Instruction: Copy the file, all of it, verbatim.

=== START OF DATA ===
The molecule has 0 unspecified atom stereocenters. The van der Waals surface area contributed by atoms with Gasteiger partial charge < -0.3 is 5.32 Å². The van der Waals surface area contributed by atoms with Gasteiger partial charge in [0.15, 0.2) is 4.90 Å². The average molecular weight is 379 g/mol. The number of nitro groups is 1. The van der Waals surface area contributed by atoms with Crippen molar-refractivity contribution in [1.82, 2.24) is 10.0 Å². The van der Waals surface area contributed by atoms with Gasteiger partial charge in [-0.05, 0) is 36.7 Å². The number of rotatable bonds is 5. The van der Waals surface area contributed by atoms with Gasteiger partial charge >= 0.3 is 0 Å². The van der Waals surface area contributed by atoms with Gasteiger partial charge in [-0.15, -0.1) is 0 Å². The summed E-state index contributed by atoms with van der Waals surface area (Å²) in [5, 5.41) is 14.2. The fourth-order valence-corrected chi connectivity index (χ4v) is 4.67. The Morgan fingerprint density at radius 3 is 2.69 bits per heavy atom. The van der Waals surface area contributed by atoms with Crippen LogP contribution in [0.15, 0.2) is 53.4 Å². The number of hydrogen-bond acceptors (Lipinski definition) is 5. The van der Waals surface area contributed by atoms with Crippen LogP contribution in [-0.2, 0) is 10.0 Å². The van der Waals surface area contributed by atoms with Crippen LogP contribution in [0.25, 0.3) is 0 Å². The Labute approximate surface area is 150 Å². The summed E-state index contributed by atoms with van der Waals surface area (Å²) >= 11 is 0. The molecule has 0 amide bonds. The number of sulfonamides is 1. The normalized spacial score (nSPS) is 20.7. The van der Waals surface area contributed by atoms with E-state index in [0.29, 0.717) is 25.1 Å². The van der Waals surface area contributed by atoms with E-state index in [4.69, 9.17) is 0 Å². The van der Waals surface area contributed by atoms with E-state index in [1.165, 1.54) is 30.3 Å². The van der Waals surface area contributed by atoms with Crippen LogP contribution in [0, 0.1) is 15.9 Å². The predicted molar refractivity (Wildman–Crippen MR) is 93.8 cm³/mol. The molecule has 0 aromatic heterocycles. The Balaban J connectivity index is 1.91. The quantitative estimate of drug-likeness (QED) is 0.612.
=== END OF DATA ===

The molecule has 0 unspecified atom stereocenters. The van der Waals surface area contributed by atoms with Gasteiger partial charge < -0.3 is 5.32 Å². The van der Waals surface area contributed by atoms with Gasteiger partial charge in [0.15, 0.2) is 4.90 Å². The average molecular weight is 379 g/mol. The number of nitro groups is 1. The van der Waals surface area contributed by atoms with Crippen molar-refractivity contribution in [1.82, 2.24) is 10.0 Å². The van der Waals surface area contributed by atoms with Gasteiger partial charge in [-0.05, 0) is 36.7 Å². The number of rotatable bonds is 5. The van der Waals surface area contributed by atoms with Gasteiger partial charge >= 0.3 is 0 Å². The van der Waals surface area contributed by atoms with Gasteiger partial charge in [-0.15, -0.1) is 0 Å². The summed E-state index contributed by atoms with van der Waals surface area (Å²) in [5, 5.41) is 14.2. The fourth-order valence-corrected chi connectivity index (χ4v) is 4.67. The Morgan fingerprint density at radius 3 is 2.69 bits per heavy atom. The van der Waals surface area contributed by atoms with Crippen LogP contribution in [0.15, 0.2) is 53.4 Å². The number of hydrogen-bond acceptors (Lipinski definition) is 5. The van der Waals surface area contributed by atoms with Crippen LogP contribution in [-0.2, 0) is 10.0 Å². The van der Waals surface area contributed by atoms with Crippen LogP contribution in [0.25, 0.3) is 0 Å². The Labute approximate surface area is 150 Å². The summed E-state index contributed by atoms with van der Waals surface area (Å²) >= 11 is 0. The molecule has 0 amide bonds. The number of sulfonamides is 1. The normalized spacial score (nSPS) is 20.7. The van der Waals surface area contributed by atoms with E-state index in [0.29, 0.717) is 25.1 Å². The van der Waals surface area contributed by atoms with E-state index in [4.69, 9.17) is 0 Å². The van der Waals surface area contributed by atoms with E-state index in [1.165, 1.54) is 30.3 Å². The van der Waals surface area contributed by atoms with Crippen LogP contribution in [0, 0.1) is 15.9 Å². The predicted molar refractivity (Wildman–Crippen MR) is 93.8 cm³/mol. The molecule has 0 aromatic heterocycles. The Balaban J connectivity index is 1.91. The quantitative estimate of drug-likeness (QED) is 0.612.